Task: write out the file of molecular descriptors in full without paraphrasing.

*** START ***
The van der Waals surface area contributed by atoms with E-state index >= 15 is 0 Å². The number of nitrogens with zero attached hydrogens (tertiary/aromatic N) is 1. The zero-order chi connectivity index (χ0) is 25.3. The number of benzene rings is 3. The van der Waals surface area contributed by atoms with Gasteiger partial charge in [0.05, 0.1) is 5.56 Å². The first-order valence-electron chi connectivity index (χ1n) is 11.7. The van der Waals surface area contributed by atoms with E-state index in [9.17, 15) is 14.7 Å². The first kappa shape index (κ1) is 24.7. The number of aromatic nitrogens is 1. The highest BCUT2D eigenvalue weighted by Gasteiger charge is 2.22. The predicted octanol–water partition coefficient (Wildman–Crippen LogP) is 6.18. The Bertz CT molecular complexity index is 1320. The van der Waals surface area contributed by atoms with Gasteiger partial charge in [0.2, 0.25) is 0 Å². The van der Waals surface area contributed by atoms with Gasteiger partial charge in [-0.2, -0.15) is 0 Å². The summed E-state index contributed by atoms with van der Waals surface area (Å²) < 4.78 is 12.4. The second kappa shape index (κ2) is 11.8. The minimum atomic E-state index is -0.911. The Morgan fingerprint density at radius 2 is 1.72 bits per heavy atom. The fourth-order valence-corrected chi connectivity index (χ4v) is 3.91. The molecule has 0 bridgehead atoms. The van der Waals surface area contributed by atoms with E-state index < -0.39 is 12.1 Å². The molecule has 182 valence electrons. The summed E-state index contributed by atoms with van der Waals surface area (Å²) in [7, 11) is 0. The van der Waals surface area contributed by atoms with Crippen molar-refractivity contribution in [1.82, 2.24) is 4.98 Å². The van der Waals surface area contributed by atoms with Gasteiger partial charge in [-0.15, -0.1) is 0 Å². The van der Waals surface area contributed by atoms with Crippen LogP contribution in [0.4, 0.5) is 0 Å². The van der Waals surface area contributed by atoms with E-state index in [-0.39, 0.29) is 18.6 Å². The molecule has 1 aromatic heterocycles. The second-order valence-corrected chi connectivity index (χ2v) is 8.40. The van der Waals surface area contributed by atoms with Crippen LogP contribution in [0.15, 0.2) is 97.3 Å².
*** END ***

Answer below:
The van der Waals surface area contributed by atoms with E-state index >= 15 is 0 Å². The number of nitrogens with zero attached hydrogens (tertiary/aromatic N) is 1. The zero-order chi connectivity index (χ0) is 25.3. The number of benzene rings is 3. The van der Waals surface area contributed by atoms with Gasteiger partial charge in [0.05, 0.1) is 5.56 Å². The first-order valence-electron chi connectivity index (χ1n) is 11.7. The van der Waals surface area contributed by atoms with E-state index in [9.17, 15) is 14.7 Å². The first kappa shape index (κ1) is 24.7. The number of aromatic nitrogens is 1. The highest BCUT2D eigenvalue weighted by Gasteiger charge is 2.22. The predicted octanol–water partition coefficient (Wildman–Crippen LogP) is 6.18. The Bertz CT molecular complexity index is 1320. The van der Waals surface area contributed by atoms with Gasteiger partial charge in [0.2, 0.25) is 0 Å². The van der Waals surface area contributed by atoms with Gasteiger partial charge in [-0.2, -0.15) is 0 Å². The summed E-state index contributed by atoms with van der Waals surface area (Å²) < 4.78 is 12.4. The second kappa shape index (κ2) is 11.8. The minimum atomic E-state index is -0.911. The Morgan fingerprint density at radius 2 is 1.72 bits per heavy atom. The fourth-order valence-corrected chi connectivity index (χ4v) is 3.91. The molecule has 0 bridgehead atoms. The van der Waals surface area contributed by atoms with E-state index < -0.39 is 12.1 Å². The molecule has 182 valence electrons. The summed E-state index contributed by atoms with van der Waals surface area (Å²) in [7, 11) is 0. The van der Waals surface area contributed by atoms with Crippen molar-refractivity contribution in [1.82, 2.24) is 4.98 Å². The van der Waals surface area contributed by atoms with Gasteiger partial charge in [-0.15, -0.1) is 0 Å². The van der Waals surface area contributed by atoms with Crippen LogP contribution in [0.4, 0.5) is 0 Å². The van der Waals surface area contributed by atoms with E-state index in [-0.39, 0.29) is 18.6 Å². The molecule has 1 aromatic heterocycles. The second-order valence-corrected chi connectivity index (χ2v) is 8.40. The van der Waals surface area contributed by atoms with Crippen LogP contribution in [0.15, 0.2) is 97.3 Å².